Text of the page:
In a culture that is so immersed in self-gratification and self-sufficiency, even a small sacrifice for our spouse flies in the face of modern advice on marriage. We are told to make ourselves happy first, then to worry about others. But for us to reap the true spiritual benefits of marriage, we must be willing to sacrifice, and to sacrifice GENEROUSLY. A sacrifice done begrudgingly will have little merit; a sacrifice done willingly and generously will reap great rewards, for “God loveth a cheerful giver.” (2 Cor. 9:7) We can and must be sanctified through our marriage. None of our earthly pursuits matter if we fail in our heavenly goal.

In the words of the Hungarian Bishop Tihamer Toth, in his early 20th century work entitled “The Christian Family”:

“It is a great joy if a wife can say to her husband: ‘I can thank you that I have such strong support in life, that I have such good children.’
It is a great joy if a husband can say to his wife: ‘I can thank you that I have such an understanding life companion, such a peaceful home.’
But the greatest joy of all will be if someday they can say to each other: ‘I can thank you that I have attained eternal life.’”

Let us be inspired to work towards that “greatest joy”!

Categories
Faith Formation Matrimony Sacraments Sacred Scripture Splendid Sundays

Splendid Sundays: Saving our Spouses

Today’s Mass Readings, with a reflection below.

The marriage of Mary and Joseph.

 

Thirty-Third Sunday in Ordinary Time
Lectionary: 157

Reading 1      Prv 31:10-13, 19-20, 30-31

As a noun, a distaff, also called a rock, is a tool used in spinning. It is designed to hold the unspun fibers, keeping them untangled and thus easing the spinning process. It is most commonly used to hold flax, and sometimes wool, but can be used for any type of fiber. - Wikipedia

When one finds a worthy wife,
her value is far beyond pearls.
Her husband, entrusting his heart to her,
has an unfailing prize.
She brings him good, and not evil,
all the days of her life.
She obtains wool and flax
and works with loving hands.
She puts her hands to the distaff,
and her fingers ply the spindle.
She reaches out her hands to the poor,
and extends her arms to the needy.
Charm is deceptive and beauty fleeting;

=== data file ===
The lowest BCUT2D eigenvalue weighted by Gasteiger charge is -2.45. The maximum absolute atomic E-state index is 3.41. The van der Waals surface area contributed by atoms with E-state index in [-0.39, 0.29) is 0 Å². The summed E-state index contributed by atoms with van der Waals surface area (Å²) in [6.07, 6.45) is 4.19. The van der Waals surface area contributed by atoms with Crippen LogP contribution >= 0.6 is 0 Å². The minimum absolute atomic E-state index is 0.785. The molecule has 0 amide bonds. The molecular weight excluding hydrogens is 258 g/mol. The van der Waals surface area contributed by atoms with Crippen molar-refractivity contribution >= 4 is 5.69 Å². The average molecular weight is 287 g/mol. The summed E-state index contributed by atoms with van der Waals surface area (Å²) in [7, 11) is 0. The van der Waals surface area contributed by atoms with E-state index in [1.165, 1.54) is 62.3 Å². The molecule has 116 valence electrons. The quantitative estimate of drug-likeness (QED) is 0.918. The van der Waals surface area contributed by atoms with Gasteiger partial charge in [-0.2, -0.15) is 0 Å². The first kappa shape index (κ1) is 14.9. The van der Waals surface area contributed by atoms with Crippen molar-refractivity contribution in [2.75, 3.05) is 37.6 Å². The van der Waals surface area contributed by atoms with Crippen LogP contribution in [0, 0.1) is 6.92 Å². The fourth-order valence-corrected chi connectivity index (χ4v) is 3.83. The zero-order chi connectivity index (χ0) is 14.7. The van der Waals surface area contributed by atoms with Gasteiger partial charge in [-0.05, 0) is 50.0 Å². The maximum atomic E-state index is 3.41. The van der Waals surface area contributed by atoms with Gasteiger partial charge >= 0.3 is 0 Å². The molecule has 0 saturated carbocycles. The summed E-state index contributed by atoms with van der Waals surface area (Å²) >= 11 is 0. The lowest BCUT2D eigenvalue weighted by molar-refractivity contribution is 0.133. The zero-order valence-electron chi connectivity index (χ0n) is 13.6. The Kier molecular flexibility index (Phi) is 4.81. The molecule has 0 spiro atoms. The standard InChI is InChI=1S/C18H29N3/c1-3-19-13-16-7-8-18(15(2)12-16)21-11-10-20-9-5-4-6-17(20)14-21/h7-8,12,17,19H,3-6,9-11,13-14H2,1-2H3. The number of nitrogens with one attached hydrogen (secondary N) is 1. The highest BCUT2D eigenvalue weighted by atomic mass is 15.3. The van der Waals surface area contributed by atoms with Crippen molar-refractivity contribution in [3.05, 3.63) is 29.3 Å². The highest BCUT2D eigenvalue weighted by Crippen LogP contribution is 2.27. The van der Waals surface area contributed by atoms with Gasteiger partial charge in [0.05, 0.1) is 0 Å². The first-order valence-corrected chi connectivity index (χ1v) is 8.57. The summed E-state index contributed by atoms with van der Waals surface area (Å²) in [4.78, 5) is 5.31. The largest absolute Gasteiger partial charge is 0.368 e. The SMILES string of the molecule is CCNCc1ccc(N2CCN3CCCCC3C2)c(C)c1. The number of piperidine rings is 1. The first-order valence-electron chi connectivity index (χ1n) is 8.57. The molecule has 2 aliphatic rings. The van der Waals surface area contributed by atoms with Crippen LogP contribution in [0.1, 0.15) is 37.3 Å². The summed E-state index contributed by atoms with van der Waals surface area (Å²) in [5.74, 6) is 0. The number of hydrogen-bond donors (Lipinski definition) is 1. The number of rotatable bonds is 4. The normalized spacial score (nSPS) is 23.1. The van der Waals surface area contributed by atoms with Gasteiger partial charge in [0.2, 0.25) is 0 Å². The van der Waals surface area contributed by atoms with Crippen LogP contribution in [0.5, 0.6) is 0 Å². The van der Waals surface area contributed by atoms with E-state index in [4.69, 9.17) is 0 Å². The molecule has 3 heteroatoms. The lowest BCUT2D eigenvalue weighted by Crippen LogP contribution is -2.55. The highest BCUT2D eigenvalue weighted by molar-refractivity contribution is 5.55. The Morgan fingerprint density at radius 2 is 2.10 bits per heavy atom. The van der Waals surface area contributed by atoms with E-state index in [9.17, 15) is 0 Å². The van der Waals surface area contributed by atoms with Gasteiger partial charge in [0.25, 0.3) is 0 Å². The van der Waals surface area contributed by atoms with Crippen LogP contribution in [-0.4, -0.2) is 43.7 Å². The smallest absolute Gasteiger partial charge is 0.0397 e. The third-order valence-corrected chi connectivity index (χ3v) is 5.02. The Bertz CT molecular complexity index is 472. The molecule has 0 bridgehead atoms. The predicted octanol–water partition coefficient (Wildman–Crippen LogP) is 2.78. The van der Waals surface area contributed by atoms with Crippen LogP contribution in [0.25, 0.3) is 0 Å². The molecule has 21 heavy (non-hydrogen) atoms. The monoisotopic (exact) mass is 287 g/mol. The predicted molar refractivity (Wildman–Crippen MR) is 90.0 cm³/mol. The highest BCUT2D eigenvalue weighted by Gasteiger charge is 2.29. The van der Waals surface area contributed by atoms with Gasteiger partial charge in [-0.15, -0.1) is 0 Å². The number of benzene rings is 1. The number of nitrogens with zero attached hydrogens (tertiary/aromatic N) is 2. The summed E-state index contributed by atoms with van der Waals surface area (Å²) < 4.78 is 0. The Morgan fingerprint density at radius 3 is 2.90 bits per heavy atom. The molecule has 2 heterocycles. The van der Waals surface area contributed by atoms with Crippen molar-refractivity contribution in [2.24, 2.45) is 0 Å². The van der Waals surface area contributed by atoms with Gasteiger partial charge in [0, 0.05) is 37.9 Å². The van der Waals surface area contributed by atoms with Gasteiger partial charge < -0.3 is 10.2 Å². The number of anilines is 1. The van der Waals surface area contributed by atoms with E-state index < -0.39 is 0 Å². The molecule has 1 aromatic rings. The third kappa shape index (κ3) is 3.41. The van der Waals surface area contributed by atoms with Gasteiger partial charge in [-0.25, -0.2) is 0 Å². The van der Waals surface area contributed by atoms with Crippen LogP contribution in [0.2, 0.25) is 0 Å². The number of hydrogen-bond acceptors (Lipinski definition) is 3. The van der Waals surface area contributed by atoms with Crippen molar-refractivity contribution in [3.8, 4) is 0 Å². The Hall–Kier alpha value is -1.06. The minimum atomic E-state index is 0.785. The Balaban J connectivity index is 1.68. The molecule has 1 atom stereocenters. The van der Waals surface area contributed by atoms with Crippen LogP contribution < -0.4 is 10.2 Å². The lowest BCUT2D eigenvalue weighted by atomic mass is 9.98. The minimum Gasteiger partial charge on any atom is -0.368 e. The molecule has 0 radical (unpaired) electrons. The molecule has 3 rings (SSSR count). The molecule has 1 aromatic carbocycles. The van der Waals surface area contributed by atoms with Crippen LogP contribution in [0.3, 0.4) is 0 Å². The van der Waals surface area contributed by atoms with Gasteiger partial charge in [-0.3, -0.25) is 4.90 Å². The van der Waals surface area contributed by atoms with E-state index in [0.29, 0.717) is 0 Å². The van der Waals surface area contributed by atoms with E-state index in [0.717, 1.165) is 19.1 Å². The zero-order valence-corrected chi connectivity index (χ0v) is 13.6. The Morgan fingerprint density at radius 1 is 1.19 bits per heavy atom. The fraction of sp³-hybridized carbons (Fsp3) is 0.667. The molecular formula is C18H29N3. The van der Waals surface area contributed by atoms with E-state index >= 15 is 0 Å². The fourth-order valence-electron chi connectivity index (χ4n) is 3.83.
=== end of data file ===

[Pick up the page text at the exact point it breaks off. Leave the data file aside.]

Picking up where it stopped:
the woman who fears the LORD is to be praised.
Give her a reward for her labors,
and let her works praise her at the city gates.

Responsorial Psalm      Ps 128:1-2, 3, 4-5

R. (cf. 1a) Blessed are those who fear the Lord.
Blessed are you who fear the LORD,
who walk in his ways!
For you shall eat the fruit of your handiwork;
blessed shall you be, and favored.
R. Blessed are those who fear the Lord.
Your wife shall be like a fruitful vine
in the recesses of your home;
Your children like olive plants
around your table.
R. Blessed are those who fear the Lord.
Behold, thus is the man blessed
who fears the LORD.
The LORD bless you from Zion:
may you see the prosperity of Jerusalem
all the days of your life.
R. Blessed are those who fear the Lord.

Reading 2      1 Thes 5:1-6

Concerning times and seasons, brothers and sisters,
you have no need for anything to be written to you.
For you yourselves know very well that the day of the Lord will come
like a thief at night.
When people are saying, “Peace and security, ”
then sudden disaster comes upon them,
like labor pains upon a pregnant woman,
and they will not escape.But you, brothers and sisters, are not in darkness,
for that day to overtake you like a thief.
For all of you are children of the light
and children of the day.
We are not of the night or of darkness.
Therefore, let us not sleep as the rest do,
but let us stay alert and sober.

Gospel Mt      25:14-30

An ancient Greek amphora. A talent was approximately the mass of the water required to fill an amphora.

Jesus told his disciples this parable:
“A man going on a journey
called in his servants and entrusted his possessions to them.
To one he gave five talents; to another, two; to a third, one–
to each according to his ability.
Then he went away.
Immediately the one who received five talents went and traded with them,
and made another five.
Likewise, the one who received two made another two.
But the man who received one went off and dug a hole in the ground
and buried his master’s money.After a long time
the master of those servants came back
and settled accounts with them.
The one who had received five talents came forward
bringing the additional five.
He said, ‘Master, you gave me five talents.
See, I have made five more.’
His master said to him, ‘Well done, my good and faithful servant.
Since you were faithful in small matters,
I will give you great responsibilities.
Come, share your master’s joy.’
Then the one who had received two talents also came forward and said,